The ‘prisoner’ versus the President

Georgia’s leader faces daily criticism on a TV show he claims to adore. Could it be his undoing?
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The Independent Online

As domestic pressure mounts on Georgia’s President Mikheil Saakashvili to resign following the short war the country fought with Russia in August last year, one man has turned opposition into entertainment, locking himself into a fake prison cell and vowing not to come out until the President gives up his job.

Giorgi Gachechiladze, a singer, poet and political satirist, is filmed 24 hours a day in his cell, which is inside a television studio, with the resulting programme broadcast live throughout the night and highlights shown every evening.

Cell Number 5, as the show is called, has become the talk of Tbilisi since it first aired one month ago and more than 150 people, including Georgia’s human rights ombudsman Sozar Subari and theatre director Robert Sturua, have appeared in discussion with Gachechiladze on the programme.

The star of the show comes from a family with a track record of pitting itself against the President – his brother Levan Gachechiladze was an opposition candidate in the last presidential elections which returned Mr Saakashvili to power in January 2008.

Mr Saakashvili has repeatedly said it is his intention to stay in office until his second and final term ends in 2013, meaning that Gachechiladze could be in for a long stay in “prison”.

“Saakashvili is becoming like Hitler or Stalin and we are fighting for democracy in Georgia through this broadcast,” Mamuka Glonti, head of Maestro Television, the cable station which broadcasts Cell Number 5, said.

Mr Glonti also said that he interpreted public comments made by the government politician Givi Targamadze describing those involved in Cell Number 5 as “drug addicts” and “Russian agents” as a threat. “I see his comments as a threat because this is how government figures used to describe Imedi TV,” he said. Imedi, which was part-owned by the tycoon Badri Patarkatsishvili and critical of the government, was raided and temporarily shut down by police in November 2007.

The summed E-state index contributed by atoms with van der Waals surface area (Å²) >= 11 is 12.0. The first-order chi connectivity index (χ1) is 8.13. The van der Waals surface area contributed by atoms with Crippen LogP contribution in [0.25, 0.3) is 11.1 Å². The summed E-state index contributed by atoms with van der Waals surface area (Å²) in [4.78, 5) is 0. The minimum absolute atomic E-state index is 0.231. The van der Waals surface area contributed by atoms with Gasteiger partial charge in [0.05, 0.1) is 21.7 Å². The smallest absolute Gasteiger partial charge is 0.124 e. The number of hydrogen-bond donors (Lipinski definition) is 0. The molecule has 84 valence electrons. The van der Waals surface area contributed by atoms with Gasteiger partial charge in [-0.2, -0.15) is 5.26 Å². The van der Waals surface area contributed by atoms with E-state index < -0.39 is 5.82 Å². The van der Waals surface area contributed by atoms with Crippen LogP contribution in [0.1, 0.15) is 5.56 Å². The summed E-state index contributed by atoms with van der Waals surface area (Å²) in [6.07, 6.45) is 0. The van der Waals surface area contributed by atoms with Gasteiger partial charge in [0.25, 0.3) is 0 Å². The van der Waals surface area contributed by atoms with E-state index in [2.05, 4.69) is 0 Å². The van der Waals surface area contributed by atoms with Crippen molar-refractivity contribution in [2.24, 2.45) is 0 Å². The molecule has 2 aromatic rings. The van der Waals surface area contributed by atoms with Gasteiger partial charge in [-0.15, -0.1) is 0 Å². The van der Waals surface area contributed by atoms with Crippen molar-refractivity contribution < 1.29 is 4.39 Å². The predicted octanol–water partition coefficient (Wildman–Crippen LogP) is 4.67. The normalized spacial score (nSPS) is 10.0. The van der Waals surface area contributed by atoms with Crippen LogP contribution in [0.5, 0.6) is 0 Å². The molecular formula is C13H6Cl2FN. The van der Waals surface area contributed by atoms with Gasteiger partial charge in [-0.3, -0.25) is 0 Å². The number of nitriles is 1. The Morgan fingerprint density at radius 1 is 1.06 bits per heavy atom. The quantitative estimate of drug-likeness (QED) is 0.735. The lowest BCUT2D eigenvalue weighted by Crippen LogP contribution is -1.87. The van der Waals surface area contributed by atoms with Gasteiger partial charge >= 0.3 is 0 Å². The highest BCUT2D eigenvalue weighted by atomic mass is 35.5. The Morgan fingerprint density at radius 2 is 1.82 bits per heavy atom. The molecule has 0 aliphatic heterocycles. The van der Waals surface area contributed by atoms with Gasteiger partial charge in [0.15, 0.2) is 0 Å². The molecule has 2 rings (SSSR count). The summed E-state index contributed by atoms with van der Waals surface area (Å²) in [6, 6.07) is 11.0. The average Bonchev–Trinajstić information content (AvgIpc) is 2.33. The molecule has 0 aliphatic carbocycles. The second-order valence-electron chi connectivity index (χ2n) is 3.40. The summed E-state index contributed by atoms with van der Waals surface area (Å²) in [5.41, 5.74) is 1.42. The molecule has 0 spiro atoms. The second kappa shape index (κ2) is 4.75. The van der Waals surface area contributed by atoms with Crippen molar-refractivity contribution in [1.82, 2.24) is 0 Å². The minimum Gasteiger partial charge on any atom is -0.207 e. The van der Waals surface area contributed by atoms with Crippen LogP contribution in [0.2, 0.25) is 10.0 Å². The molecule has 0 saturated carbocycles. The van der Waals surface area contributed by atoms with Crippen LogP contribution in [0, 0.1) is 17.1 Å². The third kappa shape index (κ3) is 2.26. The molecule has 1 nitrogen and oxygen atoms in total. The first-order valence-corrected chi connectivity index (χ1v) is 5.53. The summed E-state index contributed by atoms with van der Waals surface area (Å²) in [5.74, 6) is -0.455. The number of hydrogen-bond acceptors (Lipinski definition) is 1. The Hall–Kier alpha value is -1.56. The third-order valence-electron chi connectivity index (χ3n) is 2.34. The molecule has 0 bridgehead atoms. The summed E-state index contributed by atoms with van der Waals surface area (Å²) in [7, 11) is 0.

Mr Saakashvili’s detractors frequently include the lack of media freedom in Georgia as among their top concerns, but the President robustly denies these claims.

In a live question-and-answer session with members of the public broadcast on Georgian television recently, he cited Cell Number 5 as an example of the freedom the media enjoys in Georgia. He said he was a “devoted viewer” of the show. Amusing as Mr Saakashvili may find it, elsewhere he is facing increasing criticism and serious calls for his resignation, which was demanded in a declaration signed by 12 opposition parties in January. The former parliamentary speaker and one-time close Saakashvili ally Nino Burjanadze, who launched her own party last year, is calling for the opposition to bury their differences and together push for the President to resign by holding protest rallies.

Meanwhile, Irakli Alasania, who resigned as Georgia’s ambassador to the UN in December and is a respected figure in Georgia, has also called for the President to go. “Saakashvili must resign not only because he dragged the country into a provocative war, but also because he has no ability to bring the country … [out of] the current military-political and economic crisis,” he said recently on television.

Mr Alasania has formed his own political team and is in favour of holding a referendum on whether or not voters want early presidential elections.

However, Mr Saakashvili has so far resisted all attempts to topple him and insists he is focusing on rebuilding the country and bolstering its economy.